Only his or her interest. If he/she is a "co-tenant" and owns a specific percentage interest (1/3, for example) then he/she could sell that to another person, but he/she could not sell the entire 100% interest - or if he/she tried, the purchaser would not get anything more than the seller has to sell. If the interest owned is as a joint tenant, then if he/she sells her interest the purchaser's interest would be subject to the seller surviving, since a joint tenancy is an estate in expectancy - it does not vest until there is a "survivor".
    Answer Applies to: Michigan
    Replied: 2/28/2013
    Stephens Gourley & Bywater | David A. Stephens
    Generally, no.
    Answer Applies to: Nevada
    Replied: 2/28/2013
    Paul Whitfield and Associates P.A.
    Paul Whitfield and Associates P.A. | Paul L. Whitfield
    He can sell only his undivided interest.
    Answer Applies to: North Carolina
    Replied: 2/28/2013
    Frank Law Group, P.C.
    Frank Law Group, P.C. | David E. Frank
    Depends on how ownership was held. If in LLC or other type of entity, operating agreement may have given that co-owner authority to sell, borrow, and otherwise transact business on behalf of the group. If there was no agreement and all co-owners were on title, then he/she could have only conveyed his or her interest in the property, not the other co-owners.
    Answer Applies to: California
    Replied: 2/28/2013
    Peters Law, PLLC
    Peters Law, PLLC | Mark T. Peters, Sr.
    It depends on what the deed says as to ownership and whether the co-owner is selling all of the property or only his or her interest. If the latter, then it is probably okay. If the former and all of you are on the deed, then it is likely that the buyer will find out soon enough if the buyer can't get everybody's signature.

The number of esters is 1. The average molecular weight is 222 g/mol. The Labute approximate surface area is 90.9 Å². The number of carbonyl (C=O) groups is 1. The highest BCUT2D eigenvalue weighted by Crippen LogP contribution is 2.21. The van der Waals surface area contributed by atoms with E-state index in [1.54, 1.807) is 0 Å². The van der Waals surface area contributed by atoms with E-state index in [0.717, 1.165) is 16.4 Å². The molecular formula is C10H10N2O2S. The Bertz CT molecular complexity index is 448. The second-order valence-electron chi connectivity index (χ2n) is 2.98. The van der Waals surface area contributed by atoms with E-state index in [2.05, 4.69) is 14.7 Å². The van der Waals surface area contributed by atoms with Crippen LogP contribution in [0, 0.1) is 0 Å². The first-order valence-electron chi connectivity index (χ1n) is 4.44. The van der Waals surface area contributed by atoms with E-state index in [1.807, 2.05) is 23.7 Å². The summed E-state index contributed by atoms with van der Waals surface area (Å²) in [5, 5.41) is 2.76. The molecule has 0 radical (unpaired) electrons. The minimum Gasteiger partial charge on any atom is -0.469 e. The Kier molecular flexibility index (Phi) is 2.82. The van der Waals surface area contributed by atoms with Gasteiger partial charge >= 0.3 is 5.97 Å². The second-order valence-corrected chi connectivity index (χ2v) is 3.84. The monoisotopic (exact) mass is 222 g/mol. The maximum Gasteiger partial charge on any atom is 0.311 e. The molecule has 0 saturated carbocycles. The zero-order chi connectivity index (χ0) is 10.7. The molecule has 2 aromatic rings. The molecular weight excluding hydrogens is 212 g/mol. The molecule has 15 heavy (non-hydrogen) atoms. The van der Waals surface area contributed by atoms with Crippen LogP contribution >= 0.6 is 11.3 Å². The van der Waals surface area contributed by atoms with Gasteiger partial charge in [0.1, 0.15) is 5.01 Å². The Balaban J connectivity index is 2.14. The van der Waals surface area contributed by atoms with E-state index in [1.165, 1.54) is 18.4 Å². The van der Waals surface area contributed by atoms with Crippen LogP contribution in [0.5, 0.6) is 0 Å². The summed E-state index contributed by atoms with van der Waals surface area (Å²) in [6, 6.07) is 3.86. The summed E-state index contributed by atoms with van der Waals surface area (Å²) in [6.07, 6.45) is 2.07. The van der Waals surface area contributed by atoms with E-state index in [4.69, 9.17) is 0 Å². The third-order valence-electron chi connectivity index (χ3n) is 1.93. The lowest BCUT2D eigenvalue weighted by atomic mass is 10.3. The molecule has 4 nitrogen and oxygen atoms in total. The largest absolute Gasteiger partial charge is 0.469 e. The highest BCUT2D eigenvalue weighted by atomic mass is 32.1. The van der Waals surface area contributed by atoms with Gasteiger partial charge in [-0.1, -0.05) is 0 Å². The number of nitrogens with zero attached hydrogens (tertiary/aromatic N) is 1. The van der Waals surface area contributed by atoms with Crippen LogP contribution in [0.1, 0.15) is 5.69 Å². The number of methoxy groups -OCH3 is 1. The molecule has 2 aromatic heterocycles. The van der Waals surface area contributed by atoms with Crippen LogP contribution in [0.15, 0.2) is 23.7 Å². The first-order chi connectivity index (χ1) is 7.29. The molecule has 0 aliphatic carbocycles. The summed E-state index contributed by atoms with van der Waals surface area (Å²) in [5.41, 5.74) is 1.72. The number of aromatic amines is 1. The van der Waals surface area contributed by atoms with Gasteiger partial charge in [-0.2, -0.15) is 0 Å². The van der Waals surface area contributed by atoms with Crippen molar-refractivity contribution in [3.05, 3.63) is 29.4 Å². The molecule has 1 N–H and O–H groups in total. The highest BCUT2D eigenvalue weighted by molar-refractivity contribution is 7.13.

Answer Applies to: Idaho
    Replied: 2/28/2013
    Andrew T. Velonis, P.C.
    Andrew T. Velonis, P.C. | Andrew Velonis
    No, a co-owner can sell his/her own share but you can't sell what you don't own. A co-owner only owns a limited right in the property. He/she can sell that right, but the limitations go with it.
    Answer Applies to: New York
    Replied: 2/28/2013
    The Law Office of Stephen R. Chesley, LLC
    The Law Office of Stephen R. Chesley, LLC | Stephen R. Chesley
    If you are on the deed, your signature would be required to sell property. All names on property must sign over deed to a second party.
    Answer Applies to: New York
    Replied: 2/28/2013
    Law Offices of Frances Headley | Frances Headley
    No, all owners must join in the sale unless the sale has been court ordered.
    Answer Applies to: California
    Replied: 2/28/2013
    Coulter's Law
    Coulter's Law | Coulter K. Richardson
    If you are a tenant in common, you can sell your interest. Otherwise, no.
    Answer Applies to: New Jersey
    Replied: 2/28/2013
    Gates' Law, PLLC | Thomas E. Gates
    They may sell their interest in the land.
    Answer Applies to: Washington
    Replied: 2/28/2013
Click to View More Answers:
12 3 4 5 Free Legal QuestionsConnect with a local attorney